BCE isn't quite on the scale of AT&T, but they certainly occupy the same role in Canada, and share a lot of the same telecom DNA. I'm just going to hit the high points here, as the press release is quite long.
The main idea is this - BCE recently announced it was going to form an Income Trust for their non-urban subscribers - translation - households with limited upside potential for high margin broadband service. With today's news, these lines would be added to the access lines for all of Atlantic Canada to form a consolidated Income Trust that would be controlled by BCE. By adding the whole pot of landlines under Aliant's control, this new entity would represent 3.4 million lines, which includes 400,000+ broadband subscribers. So, in one fell swoop, 4 of Canada's 10 provinces just got lumped into the BCE fold.
What I find so interesting about this is how BCE has managed to treat all of Aliant's landlines the same, and on par with the non-urban lines in their home markets of Ontario and Quebec. Gee, last I looked, Atlantic Canada has some vibrant urban markets - albeit small compared to the rest of Canada, but urban nonetheless. I would love hear what subscribers in places like Halifax or St. John think about all this.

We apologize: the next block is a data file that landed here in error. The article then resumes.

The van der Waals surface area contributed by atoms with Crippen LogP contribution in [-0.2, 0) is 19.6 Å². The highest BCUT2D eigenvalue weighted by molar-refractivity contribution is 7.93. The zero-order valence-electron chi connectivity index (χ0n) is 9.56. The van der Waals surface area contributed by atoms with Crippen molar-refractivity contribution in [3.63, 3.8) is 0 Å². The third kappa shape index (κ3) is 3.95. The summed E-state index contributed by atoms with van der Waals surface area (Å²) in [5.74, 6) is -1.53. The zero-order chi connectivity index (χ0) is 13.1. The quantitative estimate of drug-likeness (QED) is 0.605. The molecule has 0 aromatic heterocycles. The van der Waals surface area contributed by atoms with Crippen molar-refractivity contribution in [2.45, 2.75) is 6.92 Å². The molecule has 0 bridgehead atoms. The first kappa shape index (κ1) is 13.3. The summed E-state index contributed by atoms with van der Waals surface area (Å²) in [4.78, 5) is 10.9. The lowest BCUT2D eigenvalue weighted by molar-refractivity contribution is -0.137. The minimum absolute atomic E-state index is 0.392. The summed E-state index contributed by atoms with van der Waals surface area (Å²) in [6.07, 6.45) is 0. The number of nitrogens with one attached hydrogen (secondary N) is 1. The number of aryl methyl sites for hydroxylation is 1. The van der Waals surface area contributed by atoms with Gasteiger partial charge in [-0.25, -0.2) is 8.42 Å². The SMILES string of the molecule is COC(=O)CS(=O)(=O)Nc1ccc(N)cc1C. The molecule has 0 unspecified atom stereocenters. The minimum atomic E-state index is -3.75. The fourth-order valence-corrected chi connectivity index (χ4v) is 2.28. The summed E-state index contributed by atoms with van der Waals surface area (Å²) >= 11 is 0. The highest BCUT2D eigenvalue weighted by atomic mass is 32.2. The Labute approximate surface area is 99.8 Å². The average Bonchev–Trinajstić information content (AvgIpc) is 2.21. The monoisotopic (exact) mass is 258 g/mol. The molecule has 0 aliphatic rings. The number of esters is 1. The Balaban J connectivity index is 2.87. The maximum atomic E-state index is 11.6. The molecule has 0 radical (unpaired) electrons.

This isn't quite a dramatic as the AT&T deal since BCE already owns 53% of Aliant. But still, with this deal, BCE essentially extends its residential landline monopoly across 6 provinces, and virtually everything going east from Ontario.
The second key announcement - which was only mentioned in passing (hmmm) - was that Bell Mobility will acquire Aliant Mobility - just like that. Boom - there goes another wireless operator. Hey, didn't I just post the other day about the CRTC talking about wanting to see more wireless competition as part of their updated telecom review?
Of course, all of this is subject to CRTC approval, and it will be real interesting to see how this plays in Ottawa. The CRTC has enough telecom issues to deal with as it is - and now this.
The parallels to the AT&T deal are uncanny, and I'm not sure who's doing a better job of consolidation - BCE or AT&T - but they're both on a pretty strong track. Is bigger really better? It's too soon to tell, but if BCE gets its way here, you can be sure that Telus will start lobbying pretty hard to ease or eliminate foreign ownership restrictions. This is probably their best shot at keeping up with BCE in their relentless quest to become - again - a national carrier. Verizon used to have a stake in Telus, much like SBC did with BCE. Just as Canada has lost any semblance of economic sovereignty in the retail sector, the day could soon come for telecom, at least in Western Canada.